Health
Some tattoos with inks containing metallic elements may get "activated" during a scan, causing the skin to burn.
Image for representation.

When thinking in terms of possible side effects from tattoos, most people think of skin infections, irritation, or even allergic reactions. But there's another little known problem with tattoos: Studies have shown that in rare cases, they can cause skin burns when a person is undergoing an MRI scan.

“What you have to understand is that while this is a known and documented side effect, not very many people have had these problems,” explains one radiologist from Bengaluru’s Vydehi Hospital.

The ink used in some tattoos may contain certain metallic elements. On exposure to the Magnetic Resonance Imaging (MRI) machine, these elements are “activated” and heat up, which may then cause the skin to burn. In one study, researchers observed that the ink pigment moved slightly on the skin when exposed to a horseshoe magnet. On further research on the pigments used in tattoo inks, they found a few elements that exhibited “magnetic properties.” Iron oxide containing pigments (commonly found in black or brown ink) moved on exposure to a magnetic field while pigments which contained titanium, copper, and carbon did not.

“We usually make our patients undergo screening for any metal before they are taken up for an MRI. The MRI machine is essentially a large donut-shaped magnet. So if someone has any piercings or implants, we need to know prior to taking them into the room. For this we ask a few simple questions and take a metal detector to scan the patient,” explains the radiologist. She adds that in some cases, people are screened using alternative means if it is found that someone is unable to undergo the scan for any reason.

Two researchers, Kanal and Shellock, who were among the first to study this effect, it's recommended that doctors place an ice pack or cold compress over the tattoo before exposure to an MRI scan, and to leave it in place until the scan is done. They also stated that applying pressure to the tattooed area prevented tissue from moving around. Subsequent studies proved that those with cosmetic tattoos, such as eyeliner or eyebrows, were also at risk of developing skin burns.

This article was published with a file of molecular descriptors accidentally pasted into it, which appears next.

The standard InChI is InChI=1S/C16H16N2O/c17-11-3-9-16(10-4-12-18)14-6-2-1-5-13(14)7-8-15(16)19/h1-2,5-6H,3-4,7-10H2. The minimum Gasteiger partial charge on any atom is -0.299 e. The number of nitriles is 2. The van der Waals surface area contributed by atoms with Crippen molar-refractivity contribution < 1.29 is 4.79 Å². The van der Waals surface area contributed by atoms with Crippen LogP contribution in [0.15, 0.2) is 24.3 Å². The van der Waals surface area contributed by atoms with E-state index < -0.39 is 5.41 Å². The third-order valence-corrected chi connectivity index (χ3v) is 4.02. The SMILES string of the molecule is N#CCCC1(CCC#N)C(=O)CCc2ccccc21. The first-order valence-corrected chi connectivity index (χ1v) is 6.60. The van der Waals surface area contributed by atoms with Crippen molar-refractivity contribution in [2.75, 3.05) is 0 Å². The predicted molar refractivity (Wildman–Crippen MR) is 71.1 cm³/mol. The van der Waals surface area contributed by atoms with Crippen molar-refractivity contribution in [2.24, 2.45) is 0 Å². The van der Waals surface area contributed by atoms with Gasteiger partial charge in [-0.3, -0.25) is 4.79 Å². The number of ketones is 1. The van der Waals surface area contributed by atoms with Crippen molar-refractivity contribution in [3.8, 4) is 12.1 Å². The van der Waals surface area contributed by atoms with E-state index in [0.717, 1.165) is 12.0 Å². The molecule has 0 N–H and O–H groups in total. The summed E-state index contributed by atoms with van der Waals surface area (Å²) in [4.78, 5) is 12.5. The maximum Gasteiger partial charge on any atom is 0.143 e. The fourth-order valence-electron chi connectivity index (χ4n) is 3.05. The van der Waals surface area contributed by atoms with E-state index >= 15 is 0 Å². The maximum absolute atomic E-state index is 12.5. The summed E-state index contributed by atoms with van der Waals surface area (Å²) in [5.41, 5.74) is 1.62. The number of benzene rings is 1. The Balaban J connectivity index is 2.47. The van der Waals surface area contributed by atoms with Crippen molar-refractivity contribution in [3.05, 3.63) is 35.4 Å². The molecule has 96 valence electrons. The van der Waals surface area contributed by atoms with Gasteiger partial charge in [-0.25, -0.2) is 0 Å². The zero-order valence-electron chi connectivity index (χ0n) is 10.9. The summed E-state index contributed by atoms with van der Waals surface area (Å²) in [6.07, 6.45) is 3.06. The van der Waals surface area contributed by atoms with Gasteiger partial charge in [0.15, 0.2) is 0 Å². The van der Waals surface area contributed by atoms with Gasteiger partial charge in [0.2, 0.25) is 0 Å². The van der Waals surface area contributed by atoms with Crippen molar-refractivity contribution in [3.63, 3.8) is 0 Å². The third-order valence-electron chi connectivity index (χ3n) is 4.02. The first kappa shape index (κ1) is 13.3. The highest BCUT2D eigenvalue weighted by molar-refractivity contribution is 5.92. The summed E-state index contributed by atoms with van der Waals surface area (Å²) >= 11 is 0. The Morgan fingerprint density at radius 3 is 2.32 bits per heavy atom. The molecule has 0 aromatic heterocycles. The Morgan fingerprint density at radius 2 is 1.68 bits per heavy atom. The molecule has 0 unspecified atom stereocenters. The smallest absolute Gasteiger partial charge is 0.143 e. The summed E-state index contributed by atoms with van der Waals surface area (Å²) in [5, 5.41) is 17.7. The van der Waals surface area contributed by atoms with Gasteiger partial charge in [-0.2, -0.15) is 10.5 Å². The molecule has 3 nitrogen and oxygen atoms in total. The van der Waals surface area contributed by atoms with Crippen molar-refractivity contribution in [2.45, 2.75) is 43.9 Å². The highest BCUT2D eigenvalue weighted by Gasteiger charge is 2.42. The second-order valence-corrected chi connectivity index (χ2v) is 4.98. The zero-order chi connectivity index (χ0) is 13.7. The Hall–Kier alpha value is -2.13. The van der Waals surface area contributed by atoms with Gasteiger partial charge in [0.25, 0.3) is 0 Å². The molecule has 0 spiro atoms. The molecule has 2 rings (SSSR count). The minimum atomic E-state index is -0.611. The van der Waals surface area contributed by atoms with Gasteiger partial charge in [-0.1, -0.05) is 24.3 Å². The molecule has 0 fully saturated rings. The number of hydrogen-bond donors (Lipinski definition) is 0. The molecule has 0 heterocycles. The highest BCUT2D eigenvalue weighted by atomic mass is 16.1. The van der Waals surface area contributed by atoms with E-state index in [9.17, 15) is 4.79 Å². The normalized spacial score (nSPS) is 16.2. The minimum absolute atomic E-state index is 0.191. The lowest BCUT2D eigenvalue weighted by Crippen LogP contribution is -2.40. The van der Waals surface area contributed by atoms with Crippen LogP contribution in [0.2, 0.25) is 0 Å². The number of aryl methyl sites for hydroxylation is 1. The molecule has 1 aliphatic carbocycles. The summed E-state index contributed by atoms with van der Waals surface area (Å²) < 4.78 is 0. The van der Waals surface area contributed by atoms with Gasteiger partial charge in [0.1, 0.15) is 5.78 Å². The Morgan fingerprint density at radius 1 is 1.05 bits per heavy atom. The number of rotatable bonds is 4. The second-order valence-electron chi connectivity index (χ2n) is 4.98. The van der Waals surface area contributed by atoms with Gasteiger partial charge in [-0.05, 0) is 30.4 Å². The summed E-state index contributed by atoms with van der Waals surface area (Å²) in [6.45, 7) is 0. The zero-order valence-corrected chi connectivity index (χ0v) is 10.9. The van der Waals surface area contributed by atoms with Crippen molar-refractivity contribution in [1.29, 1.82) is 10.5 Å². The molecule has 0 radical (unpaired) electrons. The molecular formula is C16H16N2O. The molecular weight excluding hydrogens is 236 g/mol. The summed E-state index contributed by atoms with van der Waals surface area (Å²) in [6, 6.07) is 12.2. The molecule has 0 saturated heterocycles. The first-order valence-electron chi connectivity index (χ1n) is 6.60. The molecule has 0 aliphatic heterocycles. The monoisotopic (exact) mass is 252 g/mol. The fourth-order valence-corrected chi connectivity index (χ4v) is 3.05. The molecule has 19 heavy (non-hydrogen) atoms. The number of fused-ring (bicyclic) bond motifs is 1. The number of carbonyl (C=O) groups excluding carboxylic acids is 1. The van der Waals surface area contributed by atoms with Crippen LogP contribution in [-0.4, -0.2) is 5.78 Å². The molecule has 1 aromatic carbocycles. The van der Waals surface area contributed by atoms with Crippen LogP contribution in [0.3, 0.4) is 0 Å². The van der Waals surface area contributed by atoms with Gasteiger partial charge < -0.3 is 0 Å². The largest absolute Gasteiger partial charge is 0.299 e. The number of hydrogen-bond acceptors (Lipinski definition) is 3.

It was also theorized that these metallic elements would form an electric current at a much higher degree of heat than the skin was capable of withstanding, and would cause a superficial burn.

Doctors are recommended to ensure that all patients who require an MRI were asked to undergo some basic screenings, and to give patients a questionnaire prior to undergoing an MRI.

I have a tattoo and need an MRI. Should I be worried?

While skin burning has been noted in a few, rare circumstances, doctors recommend that you notify the doctor or technician of any tattoos prior to the scan, according to several radiologists. Many also added that it was just a precautionary measure, so that if any reactions occurred, they could intervene immediately.

However as another radiologist from Vydehi Hospital, Dr Sheetal Reddy, tells us this is not always necessary. "Maybe it exists in theory, but in practice it must be a very rare instance, so most people don't have to worry."